post

Meditation for body liberation

May I accept you the way you are.
I wish you ease of movement and wellbeing.
May you experience pleasure and satisfaction.

I cannot control you.
I cannot change the way you are.

May you be free from suffering.
May you be protected and safe.

May all people in all bodies
of all sizes, colours, orientations,
genders and abilities
be protected and safe.

May you, my lifelong companion,
the home of my soul,
be happy and at peace.

May you and all bodies be liberated.

Perspective

I ate a doughnott, secretly,

after the café owner told me

not to eat outside food in there.

I tried to eat it mindfully

and it was only partially pleasurable:

stodgy, sickly and somewhat disappointing.

I bought it because I’d gained weight

when I stood on the scales that morning.

I could explore that for hours

but in the context of the epic montage of my entire life

it would be a huge waste of time.

In Heron foods, with a friend, on the way back to the car park,

I spotted pringles.  I bought them because

I’d gained weight when I stood on the scales

that morning, and because I’d eaten a doughnott.

I could explore that for days

but in the context of my value for the equally peculiar people who accept me

wholeheartedly for reasons other than what I eat

it would be completely unnecessary.

I ate the pringles in the car, on the way home,

relishing each powdery explosion of taste and crunch,

awed by the artificial magic of the overpowering flavour.

I noticed each sensation of taste and texture

and after two thirds of the packet realised that the joy was gone

but I ate the rest anyway, because I did.

I could explore that for weeks

but in the context of my existence as a whole person, a soul,

I have limited it to ten minutes. I’m done.

Refurbishing

Stripping away decades of cracked paint

revealed power, intelligence, intuition and kindness.

Steaming off wallpaper that was once in vogue

laid bare natural compassion, understanding and articulateness.

The original is wise beyond measure,

connected deeply to others and their experiences and

in communion with the loving spirit of us all.

This shining light carries no shame. It compassionately observes.

It is soul and spirit, the goodness and light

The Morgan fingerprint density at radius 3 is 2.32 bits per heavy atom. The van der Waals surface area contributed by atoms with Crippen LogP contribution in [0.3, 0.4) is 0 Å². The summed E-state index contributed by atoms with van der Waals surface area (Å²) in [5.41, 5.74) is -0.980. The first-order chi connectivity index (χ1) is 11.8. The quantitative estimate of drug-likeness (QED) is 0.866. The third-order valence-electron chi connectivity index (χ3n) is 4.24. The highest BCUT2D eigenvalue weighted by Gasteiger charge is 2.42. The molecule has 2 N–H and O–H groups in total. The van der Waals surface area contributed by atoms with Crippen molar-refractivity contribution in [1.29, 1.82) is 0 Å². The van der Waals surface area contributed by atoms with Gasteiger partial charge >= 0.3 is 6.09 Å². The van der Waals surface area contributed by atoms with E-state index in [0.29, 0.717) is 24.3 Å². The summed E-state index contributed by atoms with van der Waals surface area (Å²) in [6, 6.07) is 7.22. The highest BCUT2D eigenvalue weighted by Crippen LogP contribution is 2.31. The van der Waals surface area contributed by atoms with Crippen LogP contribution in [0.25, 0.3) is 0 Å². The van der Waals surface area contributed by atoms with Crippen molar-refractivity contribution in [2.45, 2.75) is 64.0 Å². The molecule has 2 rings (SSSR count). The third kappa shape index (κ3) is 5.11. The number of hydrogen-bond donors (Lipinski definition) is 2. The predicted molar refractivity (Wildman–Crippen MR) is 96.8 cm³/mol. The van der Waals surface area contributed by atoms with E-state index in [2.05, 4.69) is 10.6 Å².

that is all of our birthright.

Powerful, capable and nurturing,

my arms are wide to others and to myself.

I can care for my spinning mind

and so can we all.

Diet and Wellness Culture

And I say burn it all.

Burn your straight sized magazines,

burn your Instagram wellness accounts,

burn your kale smoothies and clean eating bullshit,

burn your cosmetic surgery befores and afters,

burn all your gym befores and afters,

burn your £50 bottles of magic potions,

burn your self-improvement books,

burn your circles of shame,

your trackers, your watches,

your thin, white, cultural, racial supremacy.

Only when you are gone, from the ashes,

people of all genders will be free.

Redemption

In these monochrome days I breathe my way to a still lakeside

where all living creatures retreat into sandy banks and underground spaces.

Out there, my spirit has sung with sounds of orca,

the curling fingers and wise navy eyes of my three newborns,

a halo of shining hair as my three year old ran towards me and

pinpricks of warm energy rooted me to the freshly cut grass.

I have communed with others so completely that I could not

tell you where I ended and they began. As a speck among

craggy mountaintops and volcanic wastelands, and even here,

in the silence, so far within that each atom is a universe,

I hear the rhythmic harmony of the stars.

Daughter

Flung together into the ocean,

some found safety,

some disappeared from sight

and some stayed alongside her

as she clung, disrobed and

white-knuckled, to debris.

The future shrank to terror, of

salt-eyed thrashing through

mountainous waves and needle-sharp rain.

Darkness tore her to unearthly spheres,

ravening lions, bulls of Bashan,

starless, infinite stretching of night.

Hands beneath, above, around, she

gasped at raw morning air and

saw the faint, tangerine-tinged horizon.

Real

Every second there’s a death of self,

a death of the people we were

a second ago

and a line of ghost selves stretch out

behind as we surge forward,

or ahead as we fall back.

When we stop and breathe

in the present,

all the shades, of our children,

parents, teachers and friends

are forever gone,

were never there,

and nor were we.